Sunday, August 17, 2008
Sustainability Update: Dead Zones & the Rise of Slime Threaten This Ocean Planet
Dead Zones & the Rise of Slime Threaten This Ocean Planet
Earth is an ocean planet. Consider these two important stories and the dire consequences they portend. Humankind must change the way it lives, or it will not live much longer in any way worth living. -- Richard Power
Human activities are cumulatively driving the health of the world's oceans down a rapid spiral, and only prompt and wholesale changes will slow or perhaps ultimately reverse the catastrophic problems they are facing.
Such is the prognosis of Jeremy Jackson, a professor of oceanography at Scripps Institution of Oceanography at UC San Diego, in a bold new assessment of the oceans and their ecological health.
Publishing his study in the online early edition of the Proceedings of the National Academy of Sciences (PNAS), Jackson believes that human impacts are laying the groundwork for mass extinctions in the oceans on par with vast ecological upheavals of the past.
He cites the synergistic effects of habitat destruction, overfishing, ocean warming, increased acidification and massive nutrient runoff as culprits in a grand transformation of once complex ocean ecosystems. Terra Daily, 8-18-08
Man-made pollution is spreading a growing number of suffocating dead zones across the world's seas with disastrous consequences for marine life, scientists have warned.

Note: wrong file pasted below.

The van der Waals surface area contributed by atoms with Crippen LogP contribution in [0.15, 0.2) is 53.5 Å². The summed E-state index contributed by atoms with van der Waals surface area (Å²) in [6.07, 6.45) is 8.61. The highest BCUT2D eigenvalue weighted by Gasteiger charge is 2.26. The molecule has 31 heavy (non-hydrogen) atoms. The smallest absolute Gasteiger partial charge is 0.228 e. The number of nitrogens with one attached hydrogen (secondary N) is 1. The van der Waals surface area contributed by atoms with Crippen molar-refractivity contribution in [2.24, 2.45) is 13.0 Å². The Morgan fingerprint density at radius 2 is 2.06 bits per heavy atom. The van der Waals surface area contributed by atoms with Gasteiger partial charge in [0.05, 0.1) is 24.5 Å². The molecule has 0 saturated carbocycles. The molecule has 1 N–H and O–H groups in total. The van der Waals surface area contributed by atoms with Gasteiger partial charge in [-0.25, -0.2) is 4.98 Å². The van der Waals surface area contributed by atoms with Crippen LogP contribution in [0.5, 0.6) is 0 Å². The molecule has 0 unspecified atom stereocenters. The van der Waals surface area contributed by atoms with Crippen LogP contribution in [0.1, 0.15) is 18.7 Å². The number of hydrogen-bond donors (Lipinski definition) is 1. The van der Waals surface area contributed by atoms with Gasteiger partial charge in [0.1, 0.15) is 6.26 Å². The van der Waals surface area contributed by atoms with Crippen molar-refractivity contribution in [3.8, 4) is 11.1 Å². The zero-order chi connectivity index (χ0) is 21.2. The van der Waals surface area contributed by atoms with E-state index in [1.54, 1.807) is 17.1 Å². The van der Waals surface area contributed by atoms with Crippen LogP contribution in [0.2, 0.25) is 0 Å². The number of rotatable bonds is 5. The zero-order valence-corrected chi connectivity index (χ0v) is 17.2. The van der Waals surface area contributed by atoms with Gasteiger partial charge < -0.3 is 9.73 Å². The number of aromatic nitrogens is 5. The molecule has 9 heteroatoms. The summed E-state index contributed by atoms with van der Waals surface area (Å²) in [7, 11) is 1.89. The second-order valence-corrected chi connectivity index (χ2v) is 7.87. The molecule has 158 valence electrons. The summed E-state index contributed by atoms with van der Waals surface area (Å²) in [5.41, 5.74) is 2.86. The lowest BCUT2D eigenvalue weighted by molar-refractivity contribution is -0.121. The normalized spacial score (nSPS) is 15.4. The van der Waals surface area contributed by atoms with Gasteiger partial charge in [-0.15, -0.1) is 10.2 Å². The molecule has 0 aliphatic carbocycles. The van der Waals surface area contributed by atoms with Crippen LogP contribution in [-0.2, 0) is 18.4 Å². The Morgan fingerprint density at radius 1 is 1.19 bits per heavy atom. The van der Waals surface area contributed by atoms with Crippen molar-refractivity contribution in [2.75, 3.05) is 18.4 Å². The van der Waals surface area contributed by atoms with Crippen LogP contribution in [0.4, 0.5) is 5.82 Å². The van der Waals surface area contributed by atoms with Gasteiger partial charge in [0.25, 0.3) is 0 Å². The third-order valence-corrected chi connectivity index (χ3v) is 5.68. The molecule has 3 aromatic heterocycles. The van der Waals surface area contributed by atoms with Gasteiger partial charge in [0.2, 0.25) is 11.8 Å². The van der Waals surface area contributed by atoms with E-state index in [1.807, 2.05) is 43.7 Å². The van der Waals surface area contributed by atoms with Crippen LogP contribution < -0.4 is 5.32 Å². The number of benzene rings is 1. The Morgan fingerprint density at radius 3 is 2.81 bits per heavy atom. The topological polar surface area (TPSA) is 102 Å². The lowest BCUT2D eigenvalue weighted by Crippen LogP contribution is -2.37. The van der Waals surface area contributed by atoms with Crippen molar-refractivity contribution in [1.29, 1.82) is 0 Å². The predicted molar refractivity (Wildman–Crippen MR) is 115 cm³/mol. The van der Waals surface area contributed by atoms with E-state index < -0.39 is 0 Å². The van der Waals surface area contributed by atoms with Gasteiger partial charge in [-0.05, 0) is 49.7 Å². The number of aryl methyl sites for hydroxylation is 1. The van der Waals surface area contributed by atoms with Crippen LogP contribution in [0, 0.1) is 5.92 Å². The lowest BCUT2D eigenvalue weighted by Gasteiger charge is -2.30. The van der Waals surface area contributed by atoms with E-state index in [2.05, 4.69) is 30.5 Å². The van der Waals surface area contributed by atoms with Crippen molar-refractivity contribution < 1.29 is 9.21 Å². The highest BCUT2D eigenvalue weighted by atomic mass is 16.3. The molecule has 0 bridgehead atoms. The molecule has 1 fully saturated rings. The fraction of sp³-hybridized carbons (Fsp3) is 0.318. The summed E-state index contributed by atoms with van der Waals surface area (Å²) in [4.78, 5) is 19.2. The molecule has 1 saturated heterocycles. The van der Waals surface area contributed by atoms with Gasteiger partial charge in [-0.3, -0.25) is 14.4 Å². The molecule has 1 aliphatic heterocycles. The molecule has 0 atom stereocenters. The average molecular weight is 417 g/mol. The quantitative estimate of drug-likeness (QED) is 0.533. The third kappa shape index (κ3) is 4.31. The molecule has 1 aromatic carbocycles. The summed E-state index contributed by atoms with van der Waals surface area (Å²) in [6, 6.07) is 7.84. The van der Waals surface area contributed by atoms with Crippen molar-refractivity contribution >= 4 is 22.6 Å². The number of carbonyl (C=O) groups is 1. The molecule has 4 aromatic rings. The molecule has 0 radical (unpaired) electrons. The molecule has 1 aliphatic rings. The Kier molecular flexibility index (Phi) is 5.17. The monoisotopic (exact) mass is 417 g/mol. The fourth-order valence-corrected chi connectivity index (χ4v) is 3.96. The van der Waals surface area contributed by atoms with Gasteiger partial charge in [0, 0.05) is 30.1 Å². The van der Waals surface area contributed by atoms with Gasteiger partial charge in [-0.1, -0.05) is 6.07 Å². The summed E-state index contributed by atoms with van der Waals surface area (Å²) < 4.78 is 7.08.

The experts say the hundreds of regions of critically low oxygen now affect a combined area the size of New Zealand, and that they pose as great a threat to life in the world's oceans as overfishing and habitat loss.
The number of such seabed zones – caused when massive algal blooms feeding off pollutants such as fertiliser die and decay – has boomed in the last decade. There were some 405 recorded in coastal waters worldwide in 2007, up from 305 in 1995 and 162 in the 1980s.
Robert Diaz, an oceans expert at the US Virginia Institute of Marine Science, College of William and Mary, at Gloucester Point, said: "Dead zones were once rare. Now they're commonplace. There are more of them in more places." Guardian, 8-15-08
Richard Power's Left-Handed Security: Overcoming Fear, Greed & Ignorance in This Era of Global Crisis is available now! Click here for more information.
Oceans, Sustainability, Environment